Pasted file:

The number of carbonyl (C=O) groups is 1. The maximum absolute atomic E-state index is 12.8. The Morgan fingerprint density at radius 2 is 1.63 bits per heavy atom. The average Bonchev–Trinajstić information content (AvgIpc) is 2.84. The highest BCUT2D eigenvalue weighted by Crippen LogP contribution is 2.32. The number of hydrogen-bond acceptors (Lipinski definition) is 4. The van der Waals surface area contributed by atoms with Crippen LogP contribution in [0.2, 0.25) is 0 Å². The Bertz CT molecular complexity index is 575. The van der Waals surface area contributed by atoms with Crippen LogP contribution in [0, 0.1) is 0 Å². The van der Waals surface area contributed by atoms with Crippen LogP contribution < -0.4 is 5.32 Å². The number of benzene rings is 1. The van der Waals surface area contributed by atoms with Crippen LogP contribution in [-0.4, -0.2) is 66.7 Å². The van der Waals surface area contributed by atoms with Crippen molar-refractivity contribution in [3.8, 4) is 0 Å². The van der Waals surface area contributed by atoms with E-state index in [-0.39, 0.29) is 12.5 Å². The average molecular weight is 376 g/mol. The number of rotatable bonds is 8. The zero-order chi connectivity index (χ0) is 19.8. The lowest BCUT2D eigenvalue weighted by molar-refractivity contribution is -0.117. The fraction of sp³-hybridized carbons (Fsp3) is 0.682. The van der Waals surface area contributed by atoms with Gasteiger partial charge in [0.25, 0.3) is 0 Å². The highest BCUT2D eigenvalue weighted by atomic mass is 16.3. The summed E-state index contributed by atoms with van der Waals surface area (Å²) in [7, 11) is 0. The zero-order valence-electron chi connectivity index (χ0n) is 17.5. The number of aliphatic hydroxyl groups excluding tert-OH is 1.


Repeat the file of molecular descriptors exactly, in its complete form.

The number of carbonyl (C=O) groups is 1. The maximum absolute atomic E-state index is 12.8. The Morgan fingerprint density at radius 2 is 1.63 bits per heavy atom. The average Bonchev–Trinajstić information content (AvgIpc) is 2.84. The highest BCUT2D eigenvalue weighted by Crippen LogP contribution is 2.32. The number of hydrogen-bond acceptors (Lipinski definition) is 4. The van der Waals surface area contributed by atoms with Crippen LogP contribution in [0.2, 0.25) is 0 Å². The Bertz CT molecular complexity index is 575. The van der Waals surface area contributed by atoms with Crippen LogP contribution in [0, 0.1) is 0 Å². The van der Waals surface area contributed by atoms with Crippen LogP contribution < -0.4 is 5.32 Å². The number of benzene rings is 1. The van der Waals surface area contributed by atoms with Crippen LogP contribution in [-0.4, -0.2) is 66.7 Å². The van der Waals surface area contributed by atoms with Crippen molar-refractivity contribution in [3.8, 4) is 0 Å². The van der Waals surface area contributed by atoms with E-state index in [-0.39, 0.29) is 12.5 Å². The average molecular weight is 376 g/mol. The number of rotatable bonds is 8. The zero-order chi connectivity index (χ0) is 19.8. The lowest BCUT2D eigenvalue weighted by molar-refractivity contribution is -0.117. The fraction of sp³-hybridized carbons (Fsp3) is 0.682. The van der Waals surface area contributed by atoms with Gasteiger partial charge in [0.25, 0.3) is 0 Å². The highest BCUT2D eigenvalue weighted by atomic mass is 16.3. The summed E-state index contributed by atoms with van der Waals surface area (Å²) in [7, 11) is 0. The zero-order valence-electron chi connectivity index (χ0n) is 17.5. The number of aliphatic hydroxyl groups excluding tert-OH is 1.